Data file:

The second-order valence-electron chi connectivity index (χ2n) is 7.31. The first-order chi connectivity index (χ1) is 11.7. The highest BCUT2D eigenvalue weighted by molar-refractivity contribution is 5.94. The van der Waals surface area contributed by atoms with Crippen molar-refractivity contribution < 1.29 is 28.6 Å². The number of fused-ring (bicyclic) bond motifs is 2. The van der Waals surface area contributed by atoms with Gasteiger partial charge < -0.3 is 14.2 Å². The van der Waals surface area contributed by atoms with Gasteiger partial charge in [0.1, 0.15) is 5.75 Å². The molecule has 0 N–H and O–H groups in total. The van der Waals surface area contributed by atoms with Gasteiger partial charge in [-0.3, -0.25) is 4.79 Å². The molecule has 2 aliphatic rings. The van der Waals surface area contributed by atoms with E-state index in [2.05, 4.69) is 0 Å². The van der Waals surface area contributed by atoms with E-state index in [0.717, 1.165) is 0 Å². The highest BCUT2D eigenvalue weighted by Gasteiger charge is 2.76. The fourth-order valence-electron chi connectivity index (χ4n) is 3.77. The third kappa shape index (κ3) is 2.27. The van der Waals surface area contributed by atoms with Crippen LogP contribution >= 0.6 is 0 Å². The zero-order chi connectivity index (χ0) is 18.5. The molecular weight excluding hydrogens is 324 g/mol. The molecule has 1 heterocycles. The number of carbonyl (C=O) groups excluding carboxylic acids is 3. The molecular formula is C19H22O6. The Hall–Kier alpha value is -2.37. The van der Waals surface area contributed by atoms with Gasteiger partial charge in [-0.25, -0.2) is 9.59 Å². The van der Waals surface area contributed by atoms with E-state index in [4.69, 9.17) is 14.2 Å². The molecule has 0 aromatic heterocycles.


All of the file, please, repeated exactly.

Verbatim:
The second-order valence-electron chi connectivity index (χ2n) is 7.31. The first-order chi connectivity index (χ1) is 11.7. The highest BCUT2D eigenvalue weighted by molar-refractivity contribution is 5.94. The van der Waals surface area contributed by atoms with Crippen molar-refractivity contribution < 1.29 is 28.6 Å². The number of fused-ring (bicyclic) bond motifs is 2. The van der Waals surface area contributed by atoms with Gasteiger partial charge < -0.3 is 14.2 Å². The van der Waals surface area contributed by atoms with Gasteiger partial charge in [0.1, 0.15) is 5.75 Å². The molecule has 0 N–H and O–H groups in total. The van der Waals surface area contributed by atoms with Gasteiger partial charge in [-0.3, -0.25) is 4.79 Å². The molecule has 2 aliphatic rings. The van der Waals surface area contributed by atoms with E-state index in [2.05, 4.69) is 0 Å². The van der Waals surface area contributed by atoms with E-state index in [0.717, 1.165) is 0 Å². The highest BCUT2D eigenvalue weighted by Gasteiger charge is 2.76. The fourth-order valence-electron chi connectivity index (χ4n) is 3.77. The third kappa shape index (κ3) is 2.27. The van der Waals surface area contributed by atoms with Crippen LogP contribution >= 0.6 is 0 Å². The zero-order chi connectivity index (χ0) is 18.5. The molecular weight excluding hydrogens is 324 g/mol. The molecule has 1 heterocycles. The number of carbonyl (C=O) groups excluding carboxylic acids is 3. The molecular formula is C19H22O6. The Hall–Kier alpha value is -2.37. The van der Waals surface area contributed by atoms with Gasteiger partial charge in [-0.25, -0.2) is 9.59 Å². The van der Waals surface area contributed by atoms with E-state index in [4.69, 9.17) is 14.2 Å². The molecule has 0 aromatic heterocycles.